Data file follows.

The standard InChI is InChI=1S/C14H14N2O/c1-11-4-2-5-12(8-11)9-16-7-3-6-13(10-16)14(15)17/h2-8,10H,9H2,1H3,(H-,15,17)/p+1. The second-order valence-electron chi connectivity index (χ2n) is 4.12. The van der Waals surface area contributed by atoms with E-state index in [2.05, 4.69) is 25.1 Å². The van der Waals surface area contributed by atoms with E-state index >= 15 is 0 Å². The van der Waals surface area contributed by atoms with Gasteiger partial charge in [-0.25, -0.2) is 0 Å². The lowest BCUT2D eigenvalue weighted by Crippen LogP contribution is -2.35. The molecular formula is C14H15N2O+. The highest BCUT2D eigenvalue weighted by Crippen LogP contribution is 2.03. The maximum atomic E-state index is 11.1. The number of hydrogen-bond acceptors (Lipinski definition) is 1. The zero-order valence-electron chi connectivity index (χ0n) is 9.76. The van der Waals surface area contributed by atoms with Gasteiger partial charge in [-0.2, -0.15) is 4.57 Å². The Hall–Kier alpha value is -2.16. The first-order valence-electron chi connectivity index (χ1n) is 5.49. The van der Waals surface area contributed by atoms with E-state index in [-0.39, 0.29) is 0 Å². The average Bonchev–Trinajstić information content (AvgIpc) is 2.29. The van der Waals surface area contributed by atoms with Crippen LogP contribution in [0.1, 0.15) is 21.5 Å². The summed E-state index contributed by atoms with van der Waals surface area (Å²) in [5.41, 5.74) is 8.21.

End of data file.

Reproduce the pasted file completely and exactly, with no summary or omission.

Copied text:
The standard InChI is InChI=1S/C14H14N2O/c1-11-4-2-5-12(8-11)9-16-7-3-6-13(10-16)14(15)17/h2-8,10H,9H2,1H3,(H-,15,17)/p+1. The second-order valence-electron chi connectivity index (χ2n) is 4.12. The van der Waals surface area contributed by atoms with E-state index in [2.05, 4.69) is 25.1 Å². The van der Waals surface area contributed by atoms with E-state index >= 15 is 0 Å². The van der Waals surface area contributed by atoms with Gasteiger partial charge in [-0.25, -0.2) is 0 Å². The lowest BCUT2D eigenvalue weighted by Crippen LogP contribution is -2.35. The molecular formula is C14H15N2O+. The highest BCUT2D eigenvalue weighted by Crippen LogP contribution is 2.03. The maximum atomic E-state index is 11.1. The number of hydrogen-bond acceptors (Lipinski definition) is 1. The zero-order valence-electron chi connectivity index (χ0n) is 9.76. The van der Waals surface area contributed by atoms with Gasteiger partial charge in [-0.2, -0.15) is 4.57 Å². The Hall–Kier alpha value is -2.16. The first-order valence-electron chi connectivity index (χ1n) is 5.49. The van der Waals surface area contributed by atoms with E-state index in [-0.39, 0.29) is 0 Å². The average Bonchev–Trinajstić information content (AvgIpc) is 2.29. The van der Waals surface area contributed by atoms with Crippen LogP contribution in [0.1, 0.15) is 21.5 Å². The summed E-state index contributed by atoms with van der Waals surface area (Å²) in [5.41, 5.74) is 8.21.